Our method for determining the concentration of digoxin, especially within the clinically significant concentration range of about 0.5 ng/ml to about 10 ng/ml., comprises the steps of:
A. reacting a solution containing an unknown amount of digoxin, a known amount of radioactively labelled digoxin, and composites consisting of antidigoxin antibodies coupled chemically through an intermediate silane coupling agent to magnetically responsive inorganic particles to form immunochemical complexes;
B. magnetically separating the composites from the reaction solution;
C. counting the radioactivity of either the removed composites or the remaining solution; and
D. relating the radioactivity count of step (C) to a standard to determine the digoxin concentration.
In a preferred embodiment, our method comprises using a composite consisting of anti-digoxin antibodies coupled through a silane coupling agent to Fe3 O4 particles having an average particle size between about 1.5 and 10 microns, and having a surface area of at least about 10 m2 /g,
FIG. 1 is a graph illustrating the biological activity at various dilutions of magnetite-anti-digoxin antibody composites at ambient temperatures in the presence and absence of human plasma.
FIG. 2 is a graph illustrating a standard digoxin assay curve generated using one of our composites.
A very important aspect of our SPRIA of digoxin is the carrier for the anti-digoxin antibodies. The carrier must be magnetically responsive; that is, responsive to magnetic forces such that a suspension of carrier particles can be removed from a solution with the aid of a magnet, magnets, or magnetic forces. Further, the carrier must be capable of being silanized so that the anti-digoxin antibodies (antisera) can be coupled chemically through a silane to the carrier. As used herein, the term silanized, or its equivalent, refers to an inorganic carrier which has attached to the surface thereof compounds known as silanes and which compounds are capable, alone, or through modification, of reacting with anti-digoxin antibodies to chemically couple the antibodies to the carrier without significant loss of antibody complexing ability.
As shown in U.S. Pat. No. 3,652,761, (coupling of antibodies and antigenic substances to silanized inorganics) and U.S. Pat. No. 3,519,538. (coupling enzymes to silanized inorganics) the inorganic carrier materials should have available surface oxide or hydroxyl groups with which silanes can react for attachment of the silane. Since our carrier must be both magnetically responsive and capable of being silanized, it is contemplated that our SPRIA of digoxin can use anti-digoxin carriers of the following materials: Fe3 O4, CoO, NiO, Mn2 O3, and finely divided iron and nickel particles which have oxide surfaces. Such materials can be readily silanized by known means. In view of the various coupling techniques disclosed in U.S. Pat. No. 3,652,761, and this disclosure, those skilled in the art will be able to devise numerous methods of coupling active anti-digoxin antibodies by appropriately modifying the attached silanes for coupling with the antibodies in such a manner that the complexing ability of the coupled antibody is not lost.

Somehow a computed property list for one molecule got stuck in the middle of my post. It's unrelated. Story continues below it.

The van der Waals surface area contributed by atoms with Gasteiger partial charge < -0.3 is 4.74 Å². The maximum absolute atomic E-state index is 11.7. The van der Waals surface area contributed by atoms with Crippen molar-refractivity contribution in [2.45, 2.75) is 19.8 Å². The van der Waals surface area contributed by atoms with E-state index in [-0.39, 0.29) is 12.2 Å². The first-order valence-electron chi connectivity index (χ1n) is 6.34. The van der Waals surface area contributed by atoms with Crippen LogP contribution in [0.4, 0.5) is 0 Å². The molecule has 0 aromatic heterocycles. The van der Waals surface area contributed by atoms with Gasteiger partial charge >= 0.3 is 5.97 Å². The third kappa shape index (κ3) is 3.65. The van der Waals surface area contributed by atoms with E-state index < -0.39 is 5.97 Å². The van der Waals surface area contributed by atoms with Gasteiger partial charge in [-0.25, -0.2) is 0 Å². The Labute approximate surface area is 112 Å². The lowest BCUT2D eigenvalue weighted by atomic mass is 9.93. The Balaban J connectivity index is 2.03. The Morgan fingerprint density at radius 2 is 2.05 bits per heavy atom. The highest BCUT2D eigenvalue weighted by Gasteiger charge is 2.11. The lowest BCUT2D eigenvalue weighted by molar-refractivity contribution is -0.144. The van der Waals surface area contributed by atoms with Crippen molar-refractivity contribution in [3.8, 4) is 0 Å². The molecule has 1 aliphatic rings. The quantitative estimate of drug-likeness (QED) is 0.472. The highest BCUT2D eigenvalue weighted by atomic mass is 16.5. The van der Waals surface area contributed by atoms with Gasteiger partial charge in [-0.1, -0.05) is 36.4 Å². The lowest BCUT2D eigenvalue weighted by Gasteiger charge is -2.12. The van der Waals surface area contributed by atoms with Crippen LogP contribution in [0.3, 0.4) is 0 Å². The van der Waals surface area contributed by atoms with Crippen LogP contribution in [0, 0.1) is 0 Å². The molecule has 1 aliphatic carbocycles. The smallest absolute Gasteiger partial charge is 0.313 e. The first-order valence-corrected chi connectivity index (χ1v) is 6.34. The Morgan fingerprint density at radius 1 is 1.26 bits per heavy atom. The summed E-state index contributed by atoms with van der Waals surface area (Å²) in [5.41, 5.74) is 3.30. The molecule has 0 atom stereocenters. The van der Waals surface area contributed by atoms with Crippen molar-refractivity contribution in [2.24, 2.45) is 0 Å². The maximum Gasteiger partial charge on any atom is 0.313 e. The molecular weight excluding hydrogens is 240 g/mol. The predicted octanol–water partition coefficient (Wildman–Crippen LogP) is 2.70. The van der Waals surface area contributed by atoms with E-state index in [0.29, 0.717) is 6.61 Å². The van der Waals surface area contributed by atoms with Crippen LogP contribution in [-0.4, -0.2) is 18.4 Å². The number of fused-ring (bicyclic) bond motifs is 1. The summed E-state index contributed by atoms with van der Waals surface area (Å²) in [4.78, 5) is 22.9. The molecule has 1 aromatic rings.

In addition to the requirements of being magnetically responsive and capable of being silanized, our carriers should be essentialy water-insoluble and have a relatively high surface area (e.g. greater than about 10 m2 /g) to assure sufficient loading of anti-digoxin antibodies. Sensitivity of our SPRIA, especially in the clinically significant concentration range of digoxin, requires that such a relatively large surface area be available for antibody loading. Further, since immunochemical complexing is enhanced by assuring maxium exposure of the loaded antibody to the reaction or incubation solution, our average carrier particle size is such that the carrier-antibody composites will remain in suspension in the reaction solution for a period of time sufficient to assure enough complexing that will permit an accurate count and concentration determination (e.g. the particles should be small enough to remain in suspension for at least about 5 minutes). To achieve the above requirements, our carrier consists of silanizable, magnetically responsive inorganic particles having an average particle size between about 1.5μ and about 10μ, preferably between about 1.5μ and about 2.5μ.
In the illustrative examples below, anti-digoxin (goat) antiserum obtained from Biospheres, Inc. of Miami, Fla. and having a titer of at least 1:50,000, was coupled chemically through a diazotized silane coupling agent to particles of Fe3 O4 as described in greater detail hereunder. The Fe3 O4 particles were obtained from Fischer Scientific Co. (I-119, lot no. 765853) and consisted of purified Fe3 O4 particles having a particle size distribution such that about 50% of the particles were equal to or slightly larger than 2.5μ. Substantially all the particles had a size between about 1.5 and 10 microns.
The particles were silanized by using an arylamine trimethoxy silane (Union Carbide Y-5475). The silanized carrier was then diazotized and coupled to the anti-digoxin antiserum, as indicated. Biological activity (or complexing ability) of the resulting composites were then determined and a typical standard curve (standard) was prepared as described, using 3 H-Digoxin (tritiated digoxin).